Archive for July, 2010
Q. When I told our interns that they were under dressing for work, they blamed the hot summer weather for their scanty outfits. What should I do?
by the Intern Coach
A. It’s true that this is the hottest summer in recorded US weather history, but that doesn’t excuse their inappropriate appearance. The Baltimore Sun recently published an article about your problem. Here are a few tips from that piece:
- You’re not alone. In Washington, DC, where they’ve never quite forgotten Monica Lewinsky, a name has evolved for the scantily-clad summer staff: “skinterns.” A vice president of human resources, who hires 80 interns a year, says she “nips the problem in the bud with an up-front discussion about standards and expectations.” It’s not that they come in and look sloppy, but they’re showing up in bar clothes. She wants them to represent the company name with integrity and professionalism.
- In a recent episode of “Curb Your Enthusiasm” called “The Bare Midriff,” Larry David is disgruntled that his new secretary is wearing a shirt that exposes her tummy. When he confronts her, she says she’s proud of her body and wants to flaunt it. His reply: “You can flaunt two-thirds of the day outside the office and then you have one-third non-flaunt,” her tells her. “Why not take a break in the flaunt?”
- One HR Director sends female employees/interns home to change if their dress is inappropriate. Another option is to keep a supply of t-shirts readily available, so an intern can cover up, presenting a more modest appearance. If an intern receives several warnings and still doesn’t arrive in proper office attire, the internship for that student is terminated, according to the HR Director.
- You could also call the students’ career centers and discuss the issue with the staff. Then, a staff member could reinforce to the intern that wearing booty shorts, cleavage-baring tops, or see-through skirts to the office is inappropriate, regardless of the temperature. You could suggest that the school follow the lead of many universities and offer a one-credit elective course on professional skills for business, clarifying dress issues.
- Emphasize to your interns that you want them to put their best foot forward when they meet clients and customers because they reflect your company. Rather than scold the interns, offer them a list of acceptable clothing standards for the company. Remind them to take a better-safe-than-sorry approach, erring on the conservative side. They may even thank you.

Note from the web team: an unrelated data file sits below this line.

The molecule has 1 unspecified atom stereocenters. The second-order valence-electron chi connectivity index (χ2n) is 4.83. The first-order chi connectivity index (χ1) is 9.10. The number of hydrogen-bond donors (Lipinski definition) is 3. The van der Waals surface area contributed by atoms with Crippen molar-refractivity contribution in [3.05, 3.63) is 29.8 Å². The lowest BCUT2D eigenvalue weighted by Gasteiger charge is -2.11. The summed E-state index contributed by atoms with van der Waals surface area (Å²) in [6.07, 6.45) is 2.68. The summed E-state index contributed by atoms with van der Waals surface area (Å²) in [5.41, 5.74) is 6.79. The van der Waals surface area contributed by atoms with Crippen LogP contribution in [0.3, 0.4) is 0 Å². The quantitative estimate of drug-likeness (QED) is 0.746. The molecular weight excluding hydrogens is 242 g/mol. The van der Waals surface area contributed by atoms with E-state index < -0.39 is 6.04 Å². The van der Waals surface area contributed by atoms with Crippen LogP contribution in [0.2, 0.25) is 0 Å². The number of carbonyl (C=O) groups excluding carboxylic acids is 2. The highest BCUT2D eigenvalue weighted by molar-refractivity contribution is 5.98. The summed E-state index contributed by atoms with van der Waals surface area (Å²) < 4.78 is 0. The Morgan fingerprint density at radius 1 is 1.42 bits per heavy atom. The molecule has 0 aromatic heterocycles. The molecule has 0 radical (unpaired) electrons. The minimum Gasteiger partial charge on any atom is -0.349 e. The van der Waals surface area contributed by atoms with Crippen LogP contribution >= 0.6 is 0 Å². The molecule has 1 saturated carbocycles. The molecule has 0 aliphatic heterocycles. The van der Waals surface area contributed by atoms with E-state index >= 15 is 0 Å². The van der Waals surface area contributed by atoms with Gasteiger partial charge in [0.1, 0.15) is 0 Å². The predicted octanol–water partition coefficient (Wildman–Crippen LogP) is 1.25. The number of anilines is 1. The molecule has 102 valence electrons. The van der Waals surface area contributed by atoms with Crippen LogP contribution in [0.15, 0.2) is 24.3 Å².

Q. When there are issues with an intern’s performance, how should I handle the intern’s request for a reference?
by the Intern Coach
A. That’s a sensitive issue. You want to be honest but not damage the intern’s future prospects. You might want to do some research before you make your decision since each case is different, depending on the individual and the situation. Here are a few points to ponder:
- Review the job expectations as explained before the internship began, making sure that the company didn’t change the internship descriptions in the course of the internship period. Other areas in which the intern could fault the company rather than himself/herself would be if there was an unexpected change in intern supervisors or other compromising situations. Find out if your employees tried to help the intern improve his/her performance or were co-workers too busy to bother.
- Ask the intern’s supervisor and co-workers for their evaluations. You could discover that the intern actually performed well in one area, so you might be able to at least offer one positive comment on the reference. Then, you could abstain from commenting on the negative aspects of the intern’s performance. However, if the intern committed unpardonable acts, such as stealing from the company or disappearing from the internship site without explanation, then you would have to consider refusing to write a reference letter.
- Meet with the intern to discuss the issues. You might find out that the intern had personal problems or issues that impacted his/her ability to perform up to expectations. Then, you’d have to use your own personal judgment to decide what to include in the reference letter. Keep in mind that a positive reference letter could open new doors for a young person, but a poor one can close doors for a long time, especially in a weak economy.
- Consult with the school’s career center about your conundrum. The staff may have a solution or be able to cast more light on the situation. You want to safeguard your relationship with the school in order to get future interns that will add value to your company. If you and the school counselor—together—conclude that the student did a poor job and does not deserve a good reference, then you can advise the student that it’s a joint decision, limiting your culpability. Then, you might be doing the student a favor because he/she will strive for improved performance in the future, resulting in excellent reference letters.